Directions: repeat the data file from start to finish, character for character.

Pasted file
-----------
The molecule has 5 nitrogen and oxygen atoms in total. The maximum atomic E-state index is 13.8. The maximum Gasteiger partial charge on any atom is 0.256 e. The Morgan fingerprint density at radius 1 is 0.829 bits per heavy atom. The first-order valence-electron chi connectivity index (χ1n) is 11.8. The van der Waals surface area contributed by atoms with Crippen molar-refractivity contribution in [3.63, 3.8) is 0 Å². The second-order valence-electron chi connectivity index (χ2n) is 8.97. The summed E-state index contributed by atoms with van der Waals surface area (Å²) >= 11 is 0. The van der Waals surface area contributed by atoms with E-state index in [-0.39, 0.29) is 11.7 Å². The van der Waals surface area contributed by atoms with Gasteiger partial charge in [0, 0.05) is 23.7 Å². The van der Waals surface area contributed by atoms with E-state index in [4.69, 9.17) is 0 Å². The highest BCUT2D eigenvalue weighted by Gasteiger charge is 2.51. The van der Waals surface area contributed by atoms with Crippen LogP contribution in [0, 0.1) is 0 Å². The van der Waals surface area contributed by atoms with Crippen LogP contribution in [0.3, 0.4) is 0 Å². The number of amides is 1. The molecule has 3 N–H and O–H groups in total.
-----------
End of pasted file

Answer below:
The molecule has 5 nitrogen and oxygen atoms in total. The maximum atomic E-state index is 13.8. The maximum Gasteiger partial charge on any atom is 0.256 e. The Morgan fingerprint density at radius 1 is 0.829 bits per heavy atom. The first-order valence-electron chi connectivity index (χ1n) is 11.8. The van der Waals surface area contributed by atoms with Crippen molar-refractivity contribution in [3.63, 3.8) is 0 Å². The second-order valence-electron chi connectivity index (χ2n) is 8.97. The summed E-state index contributed by atoms with van der Waals surface area (Å²) >= 11 is 0. The van der Waals surface area contributed by atoms with E-state index in [-0.39, 0.29) is 11.7 Å². The van der Waals surface area contributed by atoms with Gasteiger partial charge in [0, 0.05) is 23.7 Å². The van der Waals surface area contributed by atoms with E-state index in [4.69, 9.17) is 0 Å². The highest BCUT2D eigenvalue weighted by Gasteiger charge is 2.51. The van der Waals surface area contributed by atoms with Crippen LogP contribution in [0, 0.1) is 0 Å². The van der Waals surface area contributed by atoms with Crippen LogP contribution in [0.3, 0.4) is 0 Å². The number of amides is 1. The molecule has 3 N–H and O–H groups in total.